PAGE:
Friday, 4 January 2013
Review: The Raven Boys by Maggie Stiefvater
The Raven Boys (Raven Cycle #1) by Maggie Stiefvater
Released: 19th September 2012 (UK)
Publisher: Scholastic UK
Reason for reading: It's Maggie Stiefvater, of course I was going to read it
“There are only two reasons a non-seer would see a spirit on St. Mark’s Eve,” Neeve said. “Either you’re his true love . . . or you killed him.”
It is freezing in the churchyard, even before the dead arrive.
Every year, Blue Sargent stands next to her clairvoyant mother as the soon-to-be dead walk past. Blue herself never sees them—not until this year, when a boy emerges from the dark and speaks directly to her.
His name is Gansey, and Blue soon discovers that he is a rich student at Aglionby, the local private school. Blue has a policy of staying away from Aglionby boys. Known as Raven Boys, they can only mean trouble.
But Blue is drawn to Gansey, in a way she can’t entirely explain. He has it all—family money, good looks, devoted friends—but he’s looking for much more than that. He is on a quest that has encompassed three other Raven Boys: Adam, the scholarship student who resents all the privilege around him; Ronan, the fierce soul who ranges from anger to despair; and Noah, the taciturn watcher of the four, who notices many things but says very little.
For as long as she can remember, Blue has been warned that she will cause her true love to die. She never thought this would be a problem. But now, as her life becomes caught up in the strange and sinister world of the Raven Boys, she’s not so sure anymore.
From Maggie Stiefvater, the bestselling and acclaimed author of the Shiver trilogy and The Scorpio Races, comes a spellbinding new series where the inevitability of death and the nature of love lead us to a place we’ve never been before.
There aren't many authors whose books I would read indiscriminately, but Maggie Stiefvater is one of those authors. She could write a textbook detailing the life cycles of tree frogs and I would probably read it. I always have expectations of what her books will be about, and she always manages to smash those and totally blow me away with her literary offerings. You think you know exactly what to expect from this book, exactly what will happen, but The Raven Boys is so much more than the synopsis suggests.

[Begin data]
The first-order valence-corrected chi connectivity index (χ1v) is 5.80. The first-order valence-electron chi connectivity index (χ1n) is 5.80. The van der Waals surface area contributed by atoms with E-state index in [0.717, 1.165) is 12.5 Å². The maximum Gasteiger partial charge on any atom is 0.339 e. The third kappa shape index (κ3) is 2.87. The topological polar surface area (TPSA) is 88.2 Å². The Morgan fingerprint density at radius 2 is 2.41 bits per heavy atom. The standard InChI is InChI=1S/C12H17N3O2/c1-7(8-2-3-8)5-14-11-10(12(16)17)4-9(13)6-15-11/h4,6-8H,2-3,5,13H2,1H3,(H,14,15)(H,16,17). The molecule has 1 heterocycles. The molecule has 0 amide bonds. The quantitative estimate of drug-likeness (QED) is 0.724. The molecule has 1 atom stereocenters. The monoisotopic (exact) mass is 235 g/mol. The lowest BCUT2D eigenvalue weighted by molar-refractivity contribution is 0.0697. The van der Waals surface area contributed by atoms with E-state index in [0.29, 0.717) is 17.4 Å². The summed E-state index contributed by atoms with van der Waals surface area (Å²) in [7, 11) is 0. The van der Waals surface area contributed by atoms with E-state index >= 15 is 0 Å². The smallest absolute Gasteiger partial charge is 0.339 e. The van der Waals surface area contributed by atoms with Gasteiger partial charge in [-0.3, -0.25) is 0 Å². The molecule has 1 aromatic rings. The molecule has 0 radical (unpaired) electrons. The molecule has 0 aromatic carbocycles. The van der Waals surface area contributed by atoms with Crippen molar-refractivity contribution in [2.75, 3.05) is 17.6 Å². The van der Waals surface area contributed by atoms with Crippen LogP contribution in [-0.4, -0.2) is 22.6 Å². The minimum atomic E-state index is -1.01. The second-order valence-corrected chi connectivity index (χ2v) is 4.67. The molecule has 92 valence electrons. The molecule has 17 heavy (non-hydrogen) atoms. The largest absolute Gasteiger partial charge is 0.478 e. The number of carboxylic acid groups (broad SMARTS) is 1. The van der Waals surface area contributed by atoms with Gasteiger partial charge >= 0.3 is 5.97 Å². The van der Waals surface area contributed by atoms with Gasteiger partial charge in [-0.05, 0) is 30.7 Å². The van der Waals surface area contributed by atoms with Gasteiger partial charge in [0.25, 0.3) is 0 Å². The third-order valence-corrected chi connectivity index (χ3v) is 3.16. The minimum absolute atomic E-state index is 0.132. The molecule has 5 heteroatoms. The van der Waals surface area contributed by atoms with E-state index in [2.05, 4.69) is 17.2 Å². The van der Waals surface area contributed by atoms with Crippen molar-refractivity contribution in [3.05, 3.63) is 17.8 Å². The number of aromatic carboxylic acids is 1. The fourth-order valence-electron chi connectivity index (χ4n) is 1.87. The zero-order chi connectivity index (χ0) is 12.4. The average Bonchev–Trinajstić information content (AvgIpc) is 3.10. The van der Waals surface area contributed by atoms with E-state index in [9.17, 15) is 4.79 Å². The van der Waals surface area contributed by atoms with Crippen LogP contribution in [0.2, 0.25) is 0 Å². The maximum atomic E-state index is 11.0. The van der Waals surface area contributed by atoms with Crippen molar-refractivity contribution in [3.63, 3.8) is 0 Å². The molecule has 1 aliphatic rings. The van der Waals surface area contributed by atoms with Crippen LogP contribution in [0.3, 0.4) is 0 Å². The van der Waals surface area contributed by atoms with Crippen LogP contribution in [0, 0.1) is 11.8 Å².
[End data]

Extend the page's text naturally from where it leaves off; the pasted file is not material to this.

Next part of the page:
When Blue's mother forbids her to get involved with the raven boys, that's exactly what Blue decides to do. Because her mother has never forbidden her to do anything before and well, she's as intrigued by their search as she is by her mother's order. The raven boys are looking for a myth, a great king of legend said to reside somewhere along the ley line Blue's sleepy little town Henrietta has been built on, and the more time she spends with the odd group of boys, the more she grows to like them, and the more entwined in their search and their lives she becomes.
Blue was a really down to earth, likeable character which seems an odd thing to say about a girl who lives with a bunch of psychics but it's true. Knowing she's going to kill her true love doesn't lead her to angst and forbidden romances, but a very pragmatic decision to never kiss anyone, just to be on the safe side. Blue's extended family of friends and relatives were a mish mash of personalities that, despite getting little page time, shone out. But it was the raven boys that really captured my attention. Gansey, the leader was in part a rich, self-entitled boy with all the arrogance and self-assurance that comes with that, but for the most part an obsessive researcher, with all the quirks and mannerisms that come with that. Adam was sweet if sometimes a little silly in his decisions, Ronan was a bad boy, the like of which we get in Stiefvater's novels a lot, but each has their own distinctions and Ronan was no exception. He's a lot more dangerous, a lot more unstable than even Cole St.Clair and Sean Kendrick. I'm looking forward to seeing how his character develops. Noah was an interesting one, I didn't expect the character development we got for him at all, literally I was so shocked by it, but it was clever and it worked.
I loved how the plot had so many aspects to it, Blue's curse, the Glendower myth, what Blue's aunt was upto and all the rest of it, it made the story rich and interesting to read, and I loved how it all linked together to form one cohesive plot. My only quibble was the ending, which I found confusing and not quite complete, but then I discovered this was the first book of a series. I still feel it could have been more polished at the end though, it felt a little sudden, a little abrupt
TL;DR: The Raven Boys is a richly intricate, unique offering from the queen of beautiful prose and diverse characters Maggie Stiefvater. Perfect for fans of her previous books, but great for anyone looking for mythology, magic, adventure and unpredictability in a novel.